• convince you that you will be like the actors in TV commercials if you buy what's being advertised
  • give you the irresistible urge to buy and consume (that's why we're called consumers)
  • most sadly, make you feel incomplete or inadequate if you don't own what's being advertised.

Commercials are hard for everyone to resist. After all, they're designed by professionals whose job is to convince us we can't live without the advertised product or service.

These advertising pros also have the benefit of market research (trying out ideas or approaches on small groups of people before you see the final ad) to see what key words and images will cause us to salivate and be compelled to buy. Add to that the repetition of ads and the day-to-day exposure of seeing our peers who've purchased advertised products and it's hard for anyone to resist TV temptation.

Two ways to beat the advertising pros Your fingers might outwit the advertising professionals by using the mute button during commercials. Although watching a commercial in silence will still have some impact, you greatly reduce the advertising power of the ad. Another alternative is just to stop watching commercials by immediately switching to another program (but not another commercial).

Do you want to spend 10 years of your life watching TV? If you watch an average of three hours of TV a day, seven days a week, you're "spending" over 1,000 hours a year in front of the tube. Instead of watching TV, you could have had a 20-hour- per-week job and paycheck. Over a lifetime of 80 years, that's 10 years of your life spent watching TV.

Am I making up this math? Calculate the numbers yourself. Three hours of TV a day equals 1/8 of a 24-hour day. If you live 80 years, 1/8 of that timespan is 10 years. Reduce TV watching from even three hours to two hours a day and that's over three years of additional free time for you during your lifetime.

No matter how much you enjoy TV, is it worth 10 years of your life? If commercials take up about 15 to 20 minutes of each TV hour, you could be spending three solid years of your life watching commercials.

12. Notebook riches
Do you know where your money is? Do you know how you're spending it?
To get and keep day-to-day control of your money and know where it's going, you need to take two steps.
First, carry around a small notebook for one month and write down every single penny you spend. You'll be amazed at where your money goes and you'll discover easy ways to save extra money each day.
This will help you when you sit down and take the second step of prioritizing (ranking) your spending goals (see Money-Smart Way #13).
13. Getting a handle on day-to-day spending
Do you have enough money to meet all your spending needs? The way to accomplish that is to prioritize your goals and spend your money by keeping your most important goals in mind.

Having goals in mind helps you with both day-to-day and long-term, larger expenditures. It gives you a way to see whether spending decisions make sense for what's really important to you.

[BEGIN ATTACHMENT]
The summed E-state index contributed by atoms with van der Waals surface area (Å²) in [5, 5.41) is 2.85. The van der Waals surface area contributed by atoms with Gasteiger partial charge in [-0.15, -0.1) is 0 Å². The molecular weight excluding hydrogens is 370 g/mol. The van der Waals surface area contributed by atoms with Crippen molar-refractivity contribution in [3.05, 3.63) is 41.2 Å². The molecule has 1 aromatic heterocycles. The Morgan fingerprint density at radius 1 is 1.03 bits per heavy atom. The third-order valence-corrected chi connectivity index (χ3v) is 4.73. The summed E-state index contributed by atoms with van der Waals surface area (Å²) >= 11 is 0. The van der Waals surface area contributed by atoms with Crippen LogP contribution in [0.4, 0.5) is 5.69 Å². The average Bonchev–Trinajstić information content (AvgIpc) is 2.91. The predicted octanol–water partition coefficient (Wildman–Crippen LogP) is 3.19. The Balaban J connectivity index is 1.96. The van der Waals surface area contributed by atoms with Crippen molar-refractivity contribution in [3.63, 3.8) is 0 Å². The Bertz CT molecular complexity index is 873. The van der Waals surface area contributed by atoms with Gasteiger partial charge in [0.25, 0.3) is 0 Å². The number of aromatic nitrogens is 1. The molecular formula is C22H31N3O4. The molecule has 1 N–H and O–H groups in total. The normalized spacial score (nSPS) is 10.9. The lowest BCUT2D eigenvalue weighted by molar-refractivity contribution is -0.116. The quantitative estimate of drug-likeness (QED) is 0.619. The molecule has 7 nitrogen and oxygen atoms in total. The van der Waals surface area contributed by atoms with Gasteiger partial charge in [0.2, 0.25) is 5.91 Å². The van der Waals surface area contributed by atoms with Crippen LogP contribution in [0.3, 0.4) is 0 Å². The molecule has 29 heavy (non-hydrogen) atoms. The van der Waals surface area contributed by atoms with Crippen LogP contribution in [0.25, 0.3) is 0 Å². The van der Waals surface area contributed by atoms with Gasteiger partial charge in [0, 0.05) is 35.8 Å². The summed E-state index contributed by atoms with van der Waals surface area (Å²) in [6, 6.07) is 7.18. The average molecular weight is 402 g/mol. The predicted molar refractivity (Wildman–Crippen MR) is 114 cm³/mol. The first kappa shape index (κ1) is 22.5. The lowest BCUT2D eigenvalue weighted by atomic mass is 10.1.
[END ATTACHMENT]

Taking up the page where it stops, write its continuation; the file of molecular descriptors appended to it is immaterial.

The "right" way for you to spend your money The right spending decisions are different for everyone. What someone else thinks is a good use of money may not be what you think.

So, you need to create your own plan for spending. With a plan, you can avoid impulsive spending, which is where you spend without thinking about your most important goals.

To get a handle on day-to-day spending, take these five steps:

First, make a list of your short- and long-term life goals. As baseball star Yogi Berra once said, "If you don't know where you're going, you won't know when you get there." Also, writing down your goals makes them more real to you.

Second, track your spending and match it with what you have to spend. Before the start of each month, make a list of the money you expect to receive and what you expect to spend. After the month ends, compare the actual results with what you expected. See where you need to make changes for the next month. If you don't have enough money to spend on everything you want (or need), where do you cut back? Some expenses are required such as car insurance. Other expenditures such as eating out are optional and can be cut back. By using the expense notebook in Money-Smart Way #12 and looking at expenses as either required or optional, you'll begin to see your spending habits.

Third, spend (or save) your money first on your most important goals. Take a sheet of paper and divide it into three columns that you label "#1," "#2" and "#3." Now rank your expenditures in categories of importance from #1 through #3. For example, #1 priorities are your most important goals (e.g., paying car insurance, saving for a computer, a car or for college). #2 priorities are not as critical (e.g., buying extra clothes) and #3 priorities are the least important ones (e.g., buying soft drinks). Try to meet your #1 priorities to the greatest extent possible before spending on #2 and #3 priorities.